Paul Adams, who took over as president of Pratt & Whitney early this year, said at the Connecticut-based company’s annual media day Tuesday that it has a backlog of more than 5,500 geared turbofan engines, which he called extremely strong.

It really shows that the market has greatly accepted the technology and value … and positions us for growth as we go forward, he said.

United Technologies spent $1 billion over 20 years to develop the engine that some analysts have said was critical to Pratt & Whitney’s success.

Adams also said the outlook for sales of military joint strike fighter jet engines is strong despite pressure on Pentagon spending. Another factor is the 2011 Air Force contract to Boeing to build airborne refueling tankers that benefits Pratt & Whitney, he said.

He said revenue is expected to double to about $29 billion in 10 years. That’s in keeping with previous guidance.

Military spending hews to a deficit-driven, bipartisan budget agreement after two wars in Iraq and Afghanistan. Lawmakers have cut the budget for operations and maintenance by $1.4 billion to cover the cost of favored ships and planes.

Bennett Croswell, president of Pratt & Whitney’s military engines business, said in an interview that despite pressure to reduce Pentagon spending, aging weapons systems such as tankers and fighters will need to be replaced.

With budgets coming down, there’s a real need to recapitalize, he said.
AP




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Headlines October 20, 2014

News: Navy grounds ‘Top Guns’ - The F/A-18s needs spare parts and in too many cases they’re being taken from brand new jets. This is a risk to national security and pilots’ lives.   Business: Boeing seeks revised schedule for U.S. aerial tanker - Boeing is revising its master schedule for developing the new U.S. Air Force...
 
 

News Briefs October 20, 2014

New military medical team to help with Ebola in U.S. Defense Secretary Chuck Hagel has ordered the military to prepare and train a 30-member medical support team that could provide short-term help to civilian health professionals if there are more Ebola cases in the United States. His spokesman, Rear Adm. John Kirby, says the team...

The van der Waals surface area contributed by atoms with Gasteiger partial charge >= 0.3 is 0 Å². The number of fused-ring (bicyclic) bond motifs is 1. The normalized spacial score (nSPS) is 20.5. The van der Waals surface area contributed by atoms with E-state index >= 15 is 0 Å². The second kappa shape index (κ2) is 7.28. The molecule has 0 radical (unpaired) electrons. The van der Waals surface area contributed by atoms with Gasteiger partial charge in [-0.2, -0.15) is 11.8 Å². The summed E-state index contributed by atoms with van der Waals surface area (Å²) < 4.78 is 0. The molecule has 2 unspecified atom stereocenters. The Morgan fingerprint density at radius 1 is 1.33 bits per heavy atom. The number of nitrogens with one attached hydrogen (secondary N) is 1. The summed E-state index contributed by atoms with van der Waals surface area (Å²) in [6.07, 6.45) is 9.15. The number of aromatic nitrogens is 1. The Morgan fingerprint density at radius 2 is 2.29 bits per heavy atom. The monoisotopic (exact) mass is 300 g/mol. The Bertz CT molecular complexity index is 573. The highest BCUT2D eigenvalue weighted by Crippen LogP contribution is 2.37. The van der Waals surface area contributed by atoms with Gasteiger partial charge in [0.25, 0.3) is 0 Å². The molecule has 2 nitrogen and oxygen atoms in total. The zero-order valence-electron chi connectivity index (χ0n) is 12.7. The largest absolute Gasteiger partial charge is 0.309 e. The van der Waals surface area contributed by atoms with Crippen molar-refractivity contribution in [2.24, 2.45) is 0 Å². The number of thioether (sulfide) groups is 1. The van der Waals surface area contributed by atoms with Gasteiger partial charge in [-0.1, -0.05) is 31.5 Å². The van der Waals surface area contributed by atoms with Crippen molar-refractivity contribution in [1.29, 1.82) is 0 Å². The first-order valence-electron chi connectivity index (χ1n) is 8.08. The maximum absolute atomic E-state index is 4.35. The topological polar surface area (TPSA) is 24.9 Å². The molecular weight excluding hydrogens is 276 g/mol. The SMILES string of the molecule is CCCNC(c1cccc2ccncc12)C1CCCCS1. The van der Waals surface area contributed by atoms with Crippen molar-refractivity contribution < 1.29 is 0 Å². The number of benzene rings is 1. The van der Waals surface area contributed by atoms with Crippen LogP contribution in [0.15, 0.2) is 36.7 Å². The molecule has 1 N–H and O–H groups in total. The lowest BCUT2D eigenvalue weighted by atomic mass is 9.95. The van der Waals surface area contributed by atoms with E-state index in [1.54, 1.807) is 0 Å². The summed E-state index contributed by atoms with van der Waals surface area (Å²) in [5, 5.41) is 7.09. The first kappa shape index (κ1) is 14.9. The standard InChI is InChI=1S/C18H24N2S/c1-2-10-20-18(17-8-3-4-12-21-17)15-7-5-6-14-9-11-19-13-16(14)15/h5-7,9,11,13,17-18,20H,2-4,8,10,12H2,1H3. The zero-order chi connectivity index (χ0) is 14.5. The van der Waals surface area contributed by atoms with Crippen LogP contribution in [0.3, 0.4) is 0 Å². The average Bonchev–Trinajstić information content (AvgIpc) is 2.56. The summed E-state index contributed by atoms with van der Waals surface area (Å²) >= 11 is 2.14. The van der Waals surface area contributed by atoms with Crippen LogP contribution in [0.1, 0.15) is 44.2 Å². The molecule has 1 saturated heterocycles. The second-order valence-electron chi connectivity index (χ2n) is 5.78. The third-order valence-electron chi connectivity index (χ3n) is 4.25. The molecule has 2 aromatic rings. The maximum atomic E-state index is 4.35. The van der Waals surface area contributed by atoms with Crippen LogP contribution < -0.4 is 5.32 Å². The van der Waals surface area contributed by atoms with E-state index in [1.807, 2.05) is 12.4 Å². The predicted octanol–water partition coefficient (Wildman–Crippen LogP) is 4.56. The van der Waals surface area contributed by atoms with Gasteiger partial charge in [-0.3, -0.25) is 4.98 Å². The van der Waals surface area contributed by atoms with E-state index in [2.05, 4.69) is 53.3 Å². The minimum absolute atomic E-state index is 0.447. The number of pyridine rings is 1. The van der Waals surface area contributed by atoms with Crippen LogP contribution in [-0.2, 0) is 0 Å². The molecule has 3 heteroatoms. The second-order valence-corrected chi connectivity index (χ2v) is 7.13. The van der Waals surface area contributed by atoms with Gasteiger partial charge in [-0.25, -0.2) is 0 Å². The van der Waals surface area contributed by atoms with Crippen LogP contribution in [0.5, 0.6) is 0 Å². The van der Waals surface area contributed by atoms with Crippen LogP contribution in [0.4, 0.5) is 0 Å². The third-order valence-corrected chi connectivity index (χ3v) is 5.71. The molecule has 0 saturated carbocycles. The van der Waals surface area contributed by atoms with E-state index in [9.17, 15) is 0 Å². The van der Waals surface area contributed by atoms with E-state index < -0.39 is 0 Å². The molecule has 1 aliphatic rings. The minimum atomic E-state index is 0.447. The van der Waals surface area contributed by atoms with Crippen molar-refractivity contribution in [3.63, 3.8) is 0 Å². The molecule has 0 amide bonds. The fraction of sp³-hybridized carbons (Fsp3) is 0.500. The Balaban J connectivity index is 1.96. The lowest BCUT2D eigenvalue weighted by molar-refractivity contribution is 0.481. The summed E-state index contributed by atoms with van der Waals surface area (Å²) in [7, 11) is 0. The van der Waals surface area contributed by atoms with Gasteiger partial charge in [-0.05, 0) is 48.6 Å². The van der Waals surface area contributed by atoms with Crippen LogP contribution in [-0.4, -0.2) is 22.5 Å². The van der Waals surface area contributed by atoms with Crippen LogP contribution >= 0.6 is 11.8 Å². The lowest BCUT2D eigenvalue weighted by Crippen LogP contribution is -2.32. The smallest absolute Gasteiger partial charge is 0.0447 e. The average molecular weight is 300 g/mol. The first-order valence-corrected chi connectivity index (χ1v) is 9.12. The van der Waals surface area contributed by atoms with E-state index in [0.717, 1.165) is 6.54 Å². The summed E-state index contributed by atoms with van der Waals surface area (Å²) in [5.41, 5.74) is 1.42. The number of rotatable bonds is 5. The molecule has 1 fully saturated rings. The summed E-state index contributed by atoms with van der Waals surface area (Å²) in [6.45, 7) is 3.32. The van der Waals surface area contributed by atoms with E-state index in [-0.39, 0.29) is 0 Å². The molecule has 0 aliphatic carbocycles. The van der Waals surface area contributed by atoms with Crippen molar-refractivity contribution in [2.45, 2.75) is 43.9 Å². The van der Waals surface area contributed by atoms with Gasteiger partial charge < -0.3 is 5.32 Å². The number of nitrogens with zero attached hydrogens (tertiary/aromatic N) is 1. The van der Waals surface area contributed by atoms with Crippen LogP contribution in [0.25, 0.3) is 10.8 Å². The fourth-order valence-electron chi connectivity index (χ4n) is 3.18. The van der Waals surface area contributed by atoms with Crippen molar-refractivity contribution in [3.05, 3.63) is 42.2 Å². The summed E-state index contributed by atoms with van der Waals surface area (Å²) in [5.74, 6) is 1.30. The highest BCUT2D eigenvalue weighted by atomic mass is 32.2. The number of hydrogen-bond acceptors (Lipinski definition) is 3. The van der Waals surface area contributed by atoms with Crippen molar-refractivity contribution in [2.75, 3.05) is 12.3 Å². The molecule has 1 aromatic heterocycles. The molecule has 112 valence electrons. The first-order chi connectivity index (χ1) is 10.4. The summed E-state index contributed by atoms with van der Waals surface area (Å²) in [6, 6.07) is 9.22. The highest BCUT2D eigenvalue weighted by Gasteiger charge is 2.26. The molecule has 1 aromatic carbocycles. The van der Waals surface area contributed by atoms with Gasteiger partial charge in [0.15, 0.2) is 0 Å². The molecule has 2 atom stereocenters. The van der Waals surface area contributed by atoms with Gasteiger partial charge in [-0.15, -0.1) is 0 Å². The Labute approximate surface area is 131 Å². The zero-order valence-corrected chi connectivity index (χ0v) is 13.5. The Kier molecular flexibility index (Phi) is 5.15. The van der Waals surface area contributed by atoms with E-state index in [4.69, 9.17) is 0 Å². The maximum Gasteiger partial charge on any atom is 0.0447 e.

Dragon ‘fires up’ for flight

The Air Force and NATO are undergoing a cooperative development effort to upgrade the avionics and cockpit displays of AWACS aircraft belonging to the 552nd Air Control Wing at Tinker Air Force Base, Okla., and the NATO E-3 Sentrys from Geilenkirchen, Germany. The Diminishing Manufacturing Sources Replacement of Avionics for Global Operations and Navigation, otherwise...
 

 
Boeing photographs

Boeing-built X-37B successfully completes third flight

Unmanned spacecraft concludes record-setting 674-day mission   Boeing photograph A third mission of the Boeing-built X-37B Orbital Test Vehicle was completed on Oct. 17, 2014, when it landed and was recovered at Vandenberg...
 
 

Boeing concludes commercial crew space act agreement for CST-100/Atlas V

Boeing has successfully completed the final milestone of its Commercial Crew Integrated Capability Space Act Agreement with NASA. The work and testing completed under the agreement resulted in significant maturation of Boeing’s crew transportation system, including the CST-100 spacecraft and Atlas V rocket. NASA in July approved the Critical Design Review Board milestone for Boeing’...
 
 

AF to release small business research solicitations

The Air Force Small Business Innovation Research and Small Business Technology Transfer program office is set to release its fiscal year 2015 list of topics Oct. 22, on the SBIR/STTR website.  Small businesses and research institutions with expertise to address the topics’ technology challenges are encouraged to submit proposals. During 2014, the Defense Department SBIR...